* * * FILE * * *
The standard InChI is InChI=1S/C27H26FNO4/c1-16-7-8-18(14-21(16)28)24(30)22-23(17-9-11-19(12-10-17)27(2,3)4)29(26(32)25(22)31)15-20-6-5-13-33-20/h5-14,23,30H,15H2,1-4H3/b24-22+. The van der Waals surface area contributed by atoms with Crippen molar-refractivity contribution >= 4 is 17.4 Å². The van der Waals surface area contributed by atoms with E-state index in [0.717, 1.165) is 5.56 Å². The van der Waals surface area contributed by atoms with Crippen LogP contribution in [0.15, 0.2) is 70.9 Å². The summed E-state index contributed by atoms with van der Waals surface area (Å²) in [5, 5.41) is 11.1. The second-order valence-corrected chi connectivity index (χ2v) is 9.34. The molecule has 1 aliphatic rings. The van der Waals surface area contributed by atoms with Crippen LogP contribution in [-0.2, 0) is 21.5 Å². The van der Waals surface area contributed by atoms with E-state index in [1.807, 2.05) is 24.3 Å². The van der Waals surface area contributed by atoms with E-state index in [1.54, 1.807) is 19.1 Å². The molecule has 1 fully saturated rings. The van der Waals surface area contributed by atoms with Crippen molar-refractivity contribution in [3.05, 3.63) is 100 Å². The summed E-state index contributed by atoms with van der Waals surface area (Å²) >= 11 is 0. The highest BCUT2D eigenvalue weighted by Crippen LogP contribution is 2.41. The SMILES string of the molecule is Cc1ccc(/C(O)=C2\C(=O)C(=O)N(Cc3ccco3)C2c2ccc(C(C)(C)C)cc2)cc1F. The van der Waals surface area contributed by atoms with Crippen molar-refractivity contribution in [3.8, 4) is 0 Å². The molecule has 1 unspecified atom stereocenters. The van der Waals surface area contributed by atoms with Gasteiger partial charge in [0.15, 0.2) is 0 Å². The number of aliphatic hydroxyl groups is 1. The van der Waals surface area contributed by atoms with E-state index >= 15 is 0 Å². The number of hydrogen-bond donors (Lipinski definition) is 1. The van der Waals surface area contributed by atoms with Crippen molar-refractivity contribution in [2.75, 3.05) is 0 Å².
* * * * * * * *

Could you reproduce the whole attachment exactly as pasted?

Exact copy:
The standard InChI is InChI=1S/C27H26FNO4/c1-16-7-8-18(14-21(16)28)24(30)22-23(17-9-11-19(12-10-17)27(2,3)4)29(26(32)25(22)31)15-20-6-5-13-33-20/h5-14,23,30H,15H2,1-4H3/b24-22+. The van der Waals surface area contributed by atoms with Crippen molar-refractivity contribution >= 4 is 17.4 Å². The van der Waals surface area contributed by atoms with E-state index in [0.717, 1.165) is 5.56 Å². The van der Waals surface area contributed by atoms with Crippen LogP contribution in [0.15, 0.2) is 70.9 Å². The summed E-state index contributed by atoms with van der Waals surface area (Å²) in [5, 5.41) is 11.1. The second-order valence-corrected chi connectivity index (χ2v) is 9.34. The molecule has 1 aliphatic rings. The van der Waals surface area contributed by atoms with Crippen LogP contribution in [-0.2, 0) is 21.5 Å². The van der Waals surface area contributed by atoms with E-state index in [1.807, 2.05) is 24.3 Å². The van der Waals surface area contributed by atoms with E-state index in [1.54, 1.807) is 19.1 Å². The molecule has 1 fully saturated rings. The van der Waals surface area contributed by atoms with Crippen molar-refractivity contribution in [3.05, 3.63) is 100 Å². The summed E-state index contributed by atoms with van der Waals surface area (Å²) >= 11 is 0. The highest BCUT2D eigenvalue weighted by Crippen LogP contribution is 2.41. The SMILES string of the molecule is Cc1ccc(/C(O)=C2\C(=O)C(=O)N(Cc3ccco3)C2c2ccc(C(C)(C)C)cc2)cc1F. The van der Waals surface area contributed by atoms with Crippen molar-refractivity contribution in [3.8, 4) is 0 Å². The molecule has 1 unspecified atom stereocenters. The van der Waals surface area contributed by atoms with Gasteiger partial charge in [0.15, 0.2) is 0 Å². The number of aliphatic hydroxyl groups is 1. The van der Waals surface area contributed by atoms with E-state index >= 15 is 0 Å². The number of hydrogen-bond donors (Lipinski definition) is 1. The van der Waals surface area contributed by atoms with Crippen molar-refractivity contribution in [2.75, 3.05) is 0 Å².